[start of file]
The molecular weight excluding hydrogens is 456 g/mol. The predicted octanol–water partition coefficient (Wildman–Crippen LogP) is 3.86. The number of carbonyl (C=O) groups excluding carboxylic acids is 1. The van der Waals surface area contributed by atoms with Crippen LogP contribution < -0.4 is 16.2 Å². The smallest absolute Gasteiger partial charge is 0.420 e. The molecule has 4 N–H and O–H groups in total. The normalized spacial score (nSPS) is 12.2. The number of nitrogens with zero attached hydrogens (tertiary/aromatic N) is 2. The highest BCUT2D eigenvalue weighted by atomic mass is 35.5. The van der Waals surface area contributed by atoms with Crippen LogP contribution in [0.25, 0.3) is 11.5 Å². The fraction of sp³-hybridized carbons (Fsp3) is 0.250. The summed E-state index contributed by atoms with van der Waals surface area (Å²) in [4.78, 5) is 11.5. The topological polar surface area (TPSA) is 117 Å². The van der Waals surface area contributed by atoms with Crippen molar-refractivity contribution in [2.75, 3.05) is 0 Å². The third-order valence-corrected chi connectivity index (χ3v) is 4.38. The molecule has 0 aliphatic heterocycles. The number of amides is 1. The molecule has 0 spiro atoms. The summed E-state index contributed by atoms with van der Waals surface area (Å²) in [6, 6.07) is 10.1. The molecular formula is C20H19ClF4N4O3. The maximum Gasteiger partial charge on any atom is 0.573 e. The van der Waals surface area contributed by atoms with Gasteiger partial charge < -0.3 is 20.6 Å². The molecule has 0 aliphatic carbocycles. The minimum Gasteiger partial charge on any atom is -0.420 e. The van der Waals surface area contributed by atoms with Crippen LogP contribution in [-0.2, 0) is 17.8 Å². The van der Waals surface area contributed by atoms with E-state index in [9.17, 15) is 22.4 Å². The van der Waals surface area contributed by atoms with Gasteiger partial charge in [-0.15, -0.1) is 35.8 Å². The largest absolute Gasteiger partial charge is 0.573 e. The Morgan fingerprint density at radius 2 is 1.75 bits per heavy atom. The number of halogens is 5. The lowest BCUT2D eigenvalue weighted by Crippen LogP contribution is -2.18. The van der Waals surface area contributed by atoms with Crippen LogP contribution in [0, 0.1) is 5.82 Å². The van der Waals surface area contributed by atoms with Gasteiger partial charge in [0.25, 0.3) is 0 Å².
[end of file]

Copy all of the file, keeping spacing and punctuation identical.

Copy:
The molecular weight excluding hydrogens is 456 g/mol. The predicted octanol–water partition coefficient (Wildman–Crippen LogP) is 3.86. The number of carbonyl (C=O) groups excluding carboxylic acids is 1. The van der Waals surface area contributed by atoms with Crippen LogP contribution < -0.4 is 16.2 Å². The smallest absolute Gasteiger partial charge is 0.420 e. The molecule has 4 N–H and O–H groups in total. The normalized spacial score (nSPS) is 12.2. The number of nitrogens with zero attached hydrogens (tertiary/aromatic N) is 2. The highest BCUT2D eigenvalue weighted by atomic mass is 35.5. The van der Waals surface area contributed by atoms with Crippen LogP contribution in [0.25, 0.3) is 11.5 Å². The fraction of sp³-hybridized carbons (Fsp3) is 0.250. The summed E-state index contributed by atoms with van der Waals surface area (Å²) in [4.78, 5) is 11.5. The topological polar surface area (TPSA) is 117 Å². The van der Waals surface area contributed by atoms with Crippen molar-refractivity contribution in [2.75, 3.05) is 0 Å². The third-order valence-corrected chi connectivity index (χ3v) is 4.38. The molecule has 0 aliphatic heterocycles. The number of amides is 1. The molecule has 0 spiro atoms. The summed E-state index contributed by atoms with van der Waals surface area (Å²) in [6, 6.07) is 10.1. The molecular formula is C20H19ClF4N4O3. The maximum Gasteiger partial charge on any atom is 0.573 e. The van der Waals surface area contributed by atoms with Gasteiger partial charge < -0.3 is 20.6 Å². The molecule has 0 aliphatic carbocycles. The minimum Gasteiger partial charge on any atom is -0.420 e. The van der Waals surface area contributed by atoms with Crippen LogP contribution in [-0.2, 0) is 17.8 Å². The van der Waals surface area contributed by atoms with E-state index in [9.17, 15) is 22.4 Å². The van der Waals surface area contributed by atoms with Gasteiger partial charge in [-0.15, -0.1) is 35.8 Å². The largest absolute Gasteiger partial charge is 0.573 e. The Morgan fingerprint density at radius 2 is 1.75 bits per heavy atom. The number of halogens is 5. The lowest BCUT2D eigenvalue weighted by Crippen LogP contribution is -2.18. The van der Waals surface area contributed by atoms with Crippen LogP contribution in [0, 0.1) is 5.82 Å². The van der Waals surface area contributed by atoms with Gasteiger partial charge in [0.25, 0.3) is 0 Å².